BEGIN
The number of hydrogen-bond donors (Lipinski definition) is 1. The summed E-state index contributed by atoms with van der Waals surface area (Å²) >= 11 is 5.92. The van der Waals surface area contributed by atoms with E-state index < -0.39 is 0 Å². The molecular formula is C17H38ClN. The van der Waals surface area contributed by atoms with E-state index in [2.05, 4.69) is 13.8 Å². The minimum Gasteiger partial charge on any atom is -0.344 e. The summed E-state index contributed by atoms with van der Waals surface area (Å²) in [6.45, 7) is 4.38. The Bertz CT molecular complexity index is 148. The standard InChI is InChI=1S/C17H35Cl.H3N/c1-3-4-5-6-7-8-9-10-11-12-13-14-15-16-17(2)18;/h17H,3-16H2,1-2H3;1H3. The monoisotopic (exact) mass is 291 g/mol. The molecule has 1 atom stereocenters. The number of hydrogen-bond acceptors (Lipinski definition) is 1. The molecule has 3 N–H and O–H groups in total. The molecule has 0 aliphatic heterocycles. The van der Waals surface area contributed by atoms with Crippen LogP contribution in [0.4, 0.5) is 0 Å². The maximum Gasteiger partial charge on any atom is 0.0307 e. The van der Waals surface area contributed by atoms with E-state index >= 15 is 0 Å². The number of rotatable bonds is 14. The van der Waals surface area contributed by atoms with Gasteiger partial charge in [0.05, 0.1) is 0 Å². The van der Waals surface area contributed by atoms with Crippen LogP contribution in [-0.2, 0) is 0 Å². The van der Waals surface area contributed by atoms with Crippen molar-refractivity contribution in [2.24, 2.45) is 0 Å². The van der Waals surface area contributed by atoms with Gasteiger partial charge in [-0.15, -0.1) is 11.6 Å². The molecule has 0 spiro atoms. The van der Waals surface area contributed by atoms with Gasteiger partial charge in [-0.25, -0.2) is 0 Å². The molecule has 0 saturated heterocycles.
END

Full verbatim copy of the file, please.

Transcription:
The number of hydrogen-bond donors (Lipinski definition) is 1. The summed E-state index contributed by atoms with van der Waals surface area (Å²) >= 11 is 5.92. The van der Waals surface area contributed by atoms with E-state index < -0.39 is 0 Å². The molecular formula is C17H38ClN. The van der Waals surface area contributed by atoms with E-state index in [2.05, 4.69) is 13.8 Å². The minimum Gasteiger partial charge on any atom is -0.344 e. The summed E-state index contributed by atoms with van der Waals surface area (Å²) in [6.45, 7) is 4.38. The Bertz CT molecular complexity index is 148. The standard InChI is InChI=1S/C17H35Cl.H3N/c1-3-4-5-6-7-8-9-10-11-12-13-14-15-16-17(2)18;/h17H,3-16H2,1-2H3;1H3. The monoisotopic (exact) mass is 291 g/mol. The molecule has 1 atom stereocenters. The number of hydrogen-bond acceptors (Lipinski definition) is 1. The molecule has 3 N–H and O–H groups in total. The molecule has 0 aliphatic heterocycles. The van der Waals surface area contributed by atoms with Crippen LogP contribution in [0.4, 0.5) is 0 Å². The maximum Gasteiger partial charge on any atom is 0.0307 e. The van der Waals surface area contributed by atoms with E-state index >= 15 is 0 Å². The number of rotatable bonds is 14. The van der Waals surface area contributed by atoms with Gasteiger partial charge in [0.05, 0.1) is 0 Å². The van der Waals surface area contributed by atoms with Crippen LogP contribution in [-0.2, 0) is 0 Å². The van der Waals surface area contributed by atoms with Crippen molar-refractivity contribution in [2.24, 2.45) is 0 Å². The van der Waals surface area contributed by atoms with Gasteiger partial charge in [-0.15, -0.1) is 11.6 Å². The molecule has 0 spiro atoms. The van der Waals surface area contributed by atoms with Gasteiger partial charge in [-0.25, -0.2) is 0 Å². The molecule has 0 saturated heterocycles.